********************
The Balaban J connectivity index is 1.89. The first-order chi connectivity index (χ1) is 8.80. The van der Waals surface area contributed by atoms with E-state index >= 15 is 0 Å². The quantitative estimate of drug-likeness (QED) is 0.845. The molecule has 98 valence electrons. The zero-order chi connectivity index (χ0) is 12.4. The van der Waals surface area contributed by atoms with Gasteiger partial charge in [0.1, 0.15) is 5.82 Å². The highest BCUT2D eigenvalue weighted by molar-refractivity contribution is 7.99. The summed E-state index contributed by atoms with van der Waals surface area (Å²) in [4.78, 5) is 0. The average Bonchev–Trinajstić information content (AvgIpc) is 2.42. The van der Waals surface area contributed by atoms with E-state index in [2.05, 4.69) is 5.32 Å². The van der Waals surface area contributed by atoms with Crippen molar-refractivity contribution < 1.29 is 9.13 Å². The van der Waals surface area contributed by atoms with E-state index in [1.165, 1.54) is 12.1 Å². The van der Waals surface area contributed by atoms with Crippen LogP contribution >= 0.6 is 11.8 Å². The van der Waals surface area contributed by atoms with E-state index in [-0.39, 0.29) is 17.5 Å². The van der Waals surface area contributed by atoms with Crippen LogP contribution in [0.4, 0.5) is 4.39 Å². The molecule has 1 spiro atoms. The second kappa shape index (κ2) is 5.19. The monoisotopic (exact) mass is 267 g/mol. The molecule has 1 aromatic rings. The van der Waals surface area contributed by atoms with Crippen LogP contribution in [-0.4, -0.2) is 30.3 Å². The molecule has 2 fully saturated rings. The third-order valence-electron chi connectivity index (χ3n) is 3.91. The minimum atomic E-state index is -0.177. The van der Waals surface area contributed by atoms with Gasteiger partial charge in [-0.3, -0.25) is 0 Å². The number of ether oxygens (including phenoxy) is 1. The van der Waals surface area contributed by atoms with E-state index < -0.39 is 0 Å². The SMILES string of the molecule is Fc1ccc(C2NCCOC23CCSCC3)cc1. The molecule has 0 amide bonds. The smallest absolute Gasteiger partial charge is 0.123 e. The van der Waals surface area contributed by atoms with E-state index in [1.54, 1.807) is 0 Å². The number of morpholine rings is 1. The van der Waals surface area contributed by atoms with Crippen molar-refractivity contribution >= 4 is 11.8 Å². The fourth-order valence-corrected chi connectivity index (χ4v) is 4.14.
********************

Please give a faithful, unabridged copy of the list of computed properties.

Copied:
The Balaban J connectivity index is 1.89. The first-order chi connectivity index (χ1) is 8.80. The van der Waals surface area contributed by atoms with E-state index >= 15 is 0 Å². The quantitative estimate of drug-likeness (QED) is 0.845. The molecule has 98 valence electrons. The zero-order chi connectivity index (χ0) is 12.4. The van der Waals surface area contributed by atoms with Gasteiger partial charge in [0.1, 0.15) is 5.82 Å². The highest BCUT2D eigenvalue weighted by molar-refractivity contribution is 7.99. The summed E-state index contributed by atoms with van der Waals surface area (Å²) in [4.78, 5) is 0. The average Bonchev–Trinajstić information content (AvgIpc) is 2.42. The van der Waals surface area contributed by atoms with E-state index in [2.05, 4.69) is 5.32 Å². The van der Waals surface area contributed by atoms with Crippen molar-refractivity contribution < 1.29 is 9.13 Å². The van der Waals surface area contributed by atoms with E-state index in [1.165, 1.54) is 12.1 Å². The van der Waals surface area contributed by atoms with Crippen LogP contribution >= 0.6 is 11.8 Å². The van der Waals surface area contributed by atoms with E-state index in [-0.39, 0.29) is 17.5 Å². The van der Waals surface area contributed by atoms with Crippen LogP contribution in [0.4, 0.5) is 4.39 Å². The molecule has 1 spiro atoms. The second kappa shape index (κ2) is 5.19. The monoisotopic (exact) mass is 267 g/mol. The molecule has 1 aromatic rings. The van der Waals surface area contributed by atoms with Crippen LogP contribution in [-0.4, -0.2) is 30.3 Å². The molecule has 2 fully saturated rings. The third-order valence-electron chi connectivity index (χ3n) is 3.91. The minimum atomic E-state index is -0.177. The van der Waals surface area contributed by atoms with Gasteiger partial charge in [-0.3, -0.25) is 0 Å². The number of ether oxygens (including phenoxy) is 1. The van der Waals surface area contributed by atoms with E-state index < -0.39 is 0 Å². The SMILES string of the molecule is Fc1ccc(C2NCCOC23CCSCC3)cc1. The molecule has 0 amide bonds. The smallest absolute Gasteiger partial charge is 0.123 e. The van der Waals surface area contributed by atoms with E-state index in [1.54, 1.807) is 0 Å². The number of morpholine rings is 1. The van der Waals surface area contributed by atoms with Crippen molar-refractivity contribution >= 4 is 11.8 Å². The fourth-order valence-corrected chi connectivity index (χ4v) is 4.14.